48 states band together to investigate Google

Tech Giants Antitrust

Top legal officials from dozens of USA states were set to unveil a probe of Google over allegations of "anticompetitive behavior", days after a separate coalition announced a similar investigation of social networking giant Facebook.

Attorneys general from 48 states, as well as from the District of Columbia and Puerto Rico, announced on Monday they're launching a preliminary antitrust investigation into Google. He tweeted last month an accusation by a former employee that the tech giant had suppressed negative stories on Hillary Clinton in Google search results, while boosting negative stories about him.

The latest investigation includes almost all 50 U.S. states, except for California and Alabama. "We will not prejudge the direction or outcome of this investigation, but are committed to following the facts in whatever direction they take us", said Attorney General Tong. "That indicates a greater number of staff resources that can be brought to bear".

Google has been one of the top contributors to Becerra's recent campaigns. "Today's announcement marks the start of a new era". Google is based in Mountain View, California.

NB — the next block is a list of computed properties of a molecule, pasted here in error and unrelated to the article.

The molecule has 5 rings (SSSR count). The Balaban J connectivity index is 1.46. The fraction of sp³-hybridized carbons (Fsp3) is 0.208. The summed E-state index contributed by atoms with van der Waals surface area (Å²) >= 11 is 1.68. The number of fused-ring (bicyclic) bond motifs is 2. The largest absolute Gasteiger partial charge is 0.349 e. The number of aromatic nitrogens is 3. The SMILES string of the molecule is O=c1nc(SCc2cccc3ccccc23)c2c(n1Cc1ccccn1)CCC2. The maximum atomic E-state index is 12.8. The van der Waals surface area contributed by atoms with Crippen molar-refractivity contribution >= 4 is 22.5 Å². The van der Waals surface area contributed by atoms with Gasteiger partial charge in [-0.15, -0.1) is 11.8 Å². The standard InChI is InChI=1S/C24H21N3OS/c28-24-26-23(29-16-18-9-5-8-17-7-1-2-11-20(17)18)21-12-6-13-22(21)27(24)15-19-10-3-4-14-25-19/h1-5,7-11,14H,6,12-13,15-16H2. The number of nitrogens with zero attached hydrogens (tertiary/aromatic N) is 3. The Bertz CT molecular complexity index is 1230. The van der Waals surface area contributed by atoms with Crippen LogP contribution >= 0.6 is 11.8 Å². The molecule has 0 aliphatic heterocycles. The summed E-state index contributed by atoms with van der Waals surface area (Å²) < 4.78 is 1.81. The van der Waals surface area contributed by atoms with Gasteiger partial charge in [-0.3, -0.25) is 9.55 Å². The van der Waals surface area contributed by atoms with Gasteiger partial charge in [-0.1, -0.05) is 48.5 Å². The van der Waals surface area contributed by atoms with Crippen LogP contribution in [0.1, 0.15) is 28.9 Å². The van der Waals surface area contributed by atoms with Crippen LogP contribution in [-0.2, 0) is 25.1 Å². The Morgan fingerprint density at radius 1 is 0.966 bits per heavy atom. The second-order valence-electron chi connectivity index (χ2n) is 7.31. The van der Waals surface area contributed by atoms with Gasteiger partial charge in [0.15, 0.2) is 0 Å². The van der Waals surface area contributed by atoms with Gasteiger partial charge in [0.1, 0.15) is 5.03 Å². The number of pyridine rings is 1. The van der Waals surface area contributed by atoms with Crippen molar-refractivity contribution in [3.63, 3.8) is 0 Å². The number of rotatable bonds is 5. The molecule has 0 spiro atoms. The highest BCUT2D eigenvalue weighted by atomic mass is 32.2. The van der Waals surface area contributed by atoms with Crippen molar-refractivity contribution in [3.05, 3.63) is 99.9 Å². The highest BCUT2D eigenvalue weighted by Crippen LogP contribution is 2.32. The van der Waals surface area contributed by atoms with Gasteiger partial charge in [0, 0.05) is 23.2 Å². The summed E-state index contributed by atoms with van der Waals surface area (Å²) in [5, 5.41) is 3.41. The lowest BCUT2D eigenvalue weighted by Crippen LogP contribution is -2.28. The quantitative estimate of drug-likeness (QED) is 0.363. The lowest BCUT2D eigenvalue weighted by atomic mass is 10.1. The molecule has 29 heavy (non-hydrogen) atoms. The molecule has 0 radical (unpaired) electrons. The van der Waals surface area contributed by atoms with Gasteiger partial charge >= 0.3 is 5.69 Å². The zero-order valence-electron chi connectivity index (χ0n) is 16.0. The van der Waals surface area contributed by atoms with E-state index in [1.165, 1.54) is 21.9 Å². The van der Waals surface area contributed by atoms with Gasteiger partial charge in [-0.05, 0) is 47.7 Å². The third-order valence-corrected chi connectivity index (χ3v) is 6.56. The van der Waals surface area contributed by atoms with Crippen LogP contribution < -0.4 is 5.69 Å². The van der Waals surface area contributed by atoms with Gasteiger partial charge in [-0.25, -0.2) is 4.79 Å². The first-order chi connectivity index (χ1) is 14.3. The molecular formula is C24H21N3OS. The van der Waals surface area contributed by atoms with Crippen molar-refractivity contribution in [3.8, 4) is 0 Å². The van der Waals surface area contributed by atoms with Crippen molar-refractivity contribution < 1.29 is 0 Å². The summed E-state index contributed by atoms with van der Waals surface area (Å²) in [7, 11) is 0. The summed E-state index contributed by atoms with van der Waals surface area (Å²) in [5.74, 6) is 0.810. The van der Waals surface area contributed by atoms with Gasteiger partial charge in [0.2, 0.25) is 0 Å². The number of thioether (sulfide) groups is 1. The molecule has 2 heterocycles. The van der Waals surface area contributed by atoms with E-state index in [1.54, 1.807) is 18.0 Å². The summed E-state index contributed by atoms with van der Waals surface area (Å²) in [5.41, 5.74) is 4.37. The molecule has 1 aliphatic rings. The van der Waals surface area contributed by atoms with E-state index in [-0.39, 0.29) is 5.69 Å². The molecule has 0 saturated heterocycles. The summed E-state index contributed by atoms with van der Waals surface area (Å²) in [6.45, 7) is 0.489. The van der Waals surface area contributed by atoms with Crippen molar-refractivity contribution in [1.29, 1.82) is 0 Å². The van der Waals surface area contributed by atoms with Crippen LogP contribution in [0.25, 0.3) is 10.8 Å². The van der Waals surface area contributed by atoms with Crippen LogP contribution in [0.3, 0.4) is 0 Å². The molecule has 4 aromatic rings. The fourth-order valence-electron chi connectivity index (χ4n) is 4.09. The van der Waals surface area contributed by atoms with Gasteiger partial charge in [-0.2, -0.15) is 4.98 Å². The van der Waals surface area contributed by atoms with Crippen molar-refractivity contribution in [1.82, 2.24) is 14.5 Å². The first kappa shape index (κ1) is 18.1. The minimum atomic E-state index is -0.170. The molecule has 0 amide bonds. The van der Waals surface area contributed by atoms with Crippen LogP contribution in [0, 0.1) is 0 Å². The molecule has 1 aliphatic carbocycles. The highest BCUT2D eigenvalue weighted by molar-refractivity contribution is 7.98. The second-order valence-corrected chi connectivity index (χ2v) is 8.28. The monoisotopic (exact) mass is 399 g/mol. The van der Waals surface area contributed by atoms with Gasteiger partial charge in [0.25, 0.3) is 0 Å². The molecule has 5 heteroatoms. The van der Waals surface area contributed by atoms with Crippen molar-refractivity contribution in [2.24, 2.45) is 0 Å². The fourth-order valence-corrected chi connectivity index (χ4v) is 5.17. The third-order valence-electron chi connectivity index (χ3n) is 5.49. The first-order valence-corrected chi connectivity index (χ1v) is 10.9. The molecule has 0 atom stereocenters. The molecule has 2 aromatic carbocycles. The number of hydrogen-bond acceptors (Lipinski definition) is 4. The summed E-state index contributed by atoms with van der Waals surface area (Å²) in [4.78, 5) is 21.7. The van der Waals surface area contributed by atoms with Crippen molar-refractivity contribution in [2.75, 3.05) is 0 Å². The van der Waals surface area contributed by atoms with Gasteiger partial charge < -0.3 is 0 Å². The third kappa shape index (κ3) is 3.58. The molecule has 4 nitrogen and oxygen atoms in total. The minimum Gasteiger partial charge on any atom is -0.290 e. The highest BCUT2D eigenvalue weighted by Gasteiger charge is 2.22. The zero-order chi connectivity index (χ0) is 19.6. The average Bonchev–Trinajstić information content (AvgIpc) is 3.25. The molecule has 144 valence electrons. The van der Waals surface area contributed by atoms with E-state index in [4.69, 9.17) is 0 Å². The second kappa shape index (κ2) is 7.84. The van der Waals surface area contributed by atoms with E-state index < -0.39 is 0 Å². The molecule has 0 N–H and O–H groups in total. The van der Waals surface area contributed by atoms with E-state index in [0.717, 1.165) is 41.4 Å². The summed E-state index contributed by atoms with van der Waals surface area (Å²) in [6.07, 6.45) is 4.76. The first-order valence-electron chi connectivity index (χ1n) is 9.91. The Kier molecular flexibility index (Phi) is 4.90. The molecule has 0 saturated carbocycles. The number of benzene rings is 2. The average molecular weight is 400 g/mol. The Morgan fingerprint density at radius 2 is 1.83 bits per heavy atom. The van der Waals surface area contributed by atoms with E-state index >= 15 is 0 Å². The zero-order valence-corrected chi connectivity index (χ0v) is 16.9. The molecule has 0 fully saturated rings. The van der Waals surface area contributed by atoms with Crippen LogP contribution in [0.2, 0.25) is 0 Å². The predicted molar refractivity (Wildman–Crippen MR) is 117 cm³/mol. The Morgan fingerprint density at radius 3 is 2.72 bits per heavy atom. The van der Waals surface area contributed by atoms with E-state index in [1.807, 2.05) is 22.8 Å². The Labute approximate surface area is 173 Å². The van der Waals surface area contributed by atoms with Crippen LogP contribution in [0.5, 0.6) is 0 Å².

"There is an absolutely existential threat to our virtual marketplace", said Jeff Landry, Louisiana's attorney general. The only states not participating: California and Alabama.

A spokesperson for the Alabama attorney general didn't immediately respond to a request for comment.

Another group of 11 state attorneys general - led by New York's Letitia James - has begun their own probe against Facebook, exploring whether it violates competition laws and mishandles consumers' personal information. The effort includes seven other states as well as the District of Columbia.

First reported by CNBC, the case will see the states and territories investigating whether the company is abusing its dominance to shut out smaller rivals and gather increasing amounts of data on its users without their express, informed consent. Google disclosed on Friday that the department had issued civil investigative demands, which are akin to subpoenas, for all documents in prior antitrust probes.

The move to invoke the courts highlights the growing scrutiny of government on the activities of technology giants amid fears that free search functionality has come at the cost of being able to locate the best products and companies.

The office of Texas Attorney General Ken Paxton is spearheading the bipartisan investigation, which is beginning with the search and digital advertising markets. Google has reportedly declined to comment, pointing to earlier statements that it will work with state officials.

The probe is the latest sign of the rapidly expanding antitrust investigations confronting Google along with other giant United States tech firms.

Google confirmed that the Department of Justice had asked for its records on previous antitrust probes.



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